A Closer Look: Jeff Wiggins
Transportation planner, city of Des Moines
PERRY BEEMAN Jan 31, 2018 | 4:59 pm
5 min read time1,232 wordsBusiness Record Insider, Law & Government
Perhaps Jeff Wiggins didn’t take the most direct route to his newly created job as transportation planner in the Des Moines city manager’s office.
After growing up in the Chicago area, he scored a bachelor’s degree in French and linguistics from Lawrence University in Appleton, Wis. Then he got a master’s in French literature from the University of Iowa. Then he added a master’s in urban and regional planning from UI.
With this knowledge of what makes cities tick, and a fascination with the world of planning, he decided to teach French at Coe College for six years.
Figuring he had a 1 in 50 chance of getting tenure, and achieving that would mean another four years or so of college and a thesis, Wiggins decided to try another profession.
Like making it easier for people to bike and walk around town.
That led to a long stint in Cheyenne, Wyo., where taxes are lower than in Des Moines but government budgets for transportation are far less predictable, Wiggins said. When he had a chance to jump to Des Moines, where another downtown boom has leaders looking to make it easier for pedestrians, bicyclists, bus riders and motorists, he jumped. He started the job Dec. 4.
We caught up with him at Caribou Coffee for a little transportation talk.
Your position is new to Des Moines city government. Why was it created?
There was some advocacy at the community level. It was during the budget process last year, and folks said “now is the time” for a dedicated biking and pedestrian coordinator. They got a little bit of traction this year. I am in the office of the city manager. That gets me outside the silos that people can get stuck in.
Can you elaborate on that?
The engineering people are interested in getting things out the door. The planning people are interested in planning. The folks in parks and rec are doing (trails). Public works might have to tend to things out on the street. I will work with all those folks and the folks from the economic development department and the city manager’s office, only in so much that that is where my (office) is. That way I can work with all those disciplines and hopefully facilitate what they want to get to.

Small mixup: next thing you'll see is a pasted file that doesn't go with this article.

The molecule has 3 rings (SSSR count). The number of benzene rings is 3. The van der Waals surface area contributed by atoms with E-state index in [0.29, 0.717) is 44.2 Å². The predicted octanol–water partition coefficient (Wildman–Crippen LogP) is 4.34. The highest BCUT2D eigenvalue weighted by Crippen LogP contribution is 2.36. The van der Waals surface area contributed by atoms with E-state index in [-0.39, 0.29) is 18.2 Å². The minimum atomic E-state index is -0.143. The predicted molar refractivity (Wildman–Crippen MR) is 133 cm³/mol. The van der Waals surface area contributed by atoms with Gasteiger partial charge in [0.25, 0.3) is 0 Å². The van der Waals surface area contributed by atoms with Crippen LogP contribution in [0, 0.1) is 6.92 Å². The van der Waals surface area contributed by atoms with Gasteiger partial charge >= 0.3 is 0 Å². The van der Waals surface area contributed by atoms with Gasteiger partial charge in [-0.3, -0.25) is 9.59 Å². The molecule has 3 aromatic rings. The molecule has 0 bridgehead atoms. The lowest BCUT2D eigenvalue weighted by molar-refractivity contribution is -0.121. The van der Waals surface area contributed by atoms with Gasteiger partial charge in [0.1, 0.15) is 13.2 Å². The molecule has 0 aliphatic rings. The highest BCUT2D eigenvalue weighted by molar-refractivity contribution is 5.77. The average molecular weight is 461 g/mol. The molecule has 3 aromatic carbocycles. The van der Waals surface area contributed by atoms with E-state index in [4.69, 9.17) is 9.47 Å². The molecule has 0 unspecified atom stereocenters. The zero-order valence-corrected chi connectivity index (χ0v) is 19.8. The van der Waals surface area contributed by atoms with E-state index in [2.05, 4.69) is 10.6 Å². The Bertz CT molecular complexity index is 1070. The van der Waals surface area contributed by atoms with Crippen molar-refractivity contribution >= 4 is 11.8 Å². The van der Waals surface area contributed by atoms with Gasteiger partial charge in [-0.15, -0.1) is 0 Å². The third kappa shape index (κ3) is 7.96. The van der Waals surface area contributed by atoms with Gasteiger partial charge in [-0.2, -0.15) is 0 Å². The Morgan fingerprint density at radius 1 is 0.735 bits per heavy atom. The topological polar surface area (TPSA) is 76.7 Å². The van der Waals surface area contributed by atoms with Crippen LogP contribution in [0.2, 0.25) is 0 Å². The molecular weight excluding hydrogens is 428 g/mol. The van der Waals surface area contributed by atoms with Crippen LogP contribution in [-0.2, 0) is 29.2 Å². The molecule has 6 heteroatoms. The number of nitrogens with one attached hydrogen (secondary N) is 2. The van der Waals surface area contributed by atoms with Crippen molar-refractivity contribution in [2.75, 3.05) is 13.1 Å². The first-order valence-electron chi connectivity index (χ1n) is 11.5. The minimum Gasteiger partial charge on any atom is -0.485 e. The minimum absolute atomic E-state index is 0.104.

Are walking and biking the focus of this position?
I think so. It’s new. As you know, positions can evolve. But at least initially that is very much where they want to focus my efforts.
Do you have any perspective on why this position was seen as necessary versus having the Des Moines Area Metropolitan Planning Organization do this work?
What MPO does is a little more of that long-range planning. It’s more about the planning than the implementation. They don’t get into the brass tacks of the actual design. There were a number of people doing a piece of the job. Frankly, in my previous position I was seen as the one and only booster advocating these kinds of things. It’s been a very pleasant surprise to come to Des Moines and see this chorus of people saying the same things that I say.
What was your previous position?
I worked for the city of Cheyenne, Wyo., for the past 11½ years. I was primarily working on trails but also pedestrian issues.
What appealed to you about the Des Moines job?
What appealed was that there was a vision that is pretty well-established. I’m familiar with the bike plan that was done in ’11 or ’12. But more recently there was this Connect Downtown plan.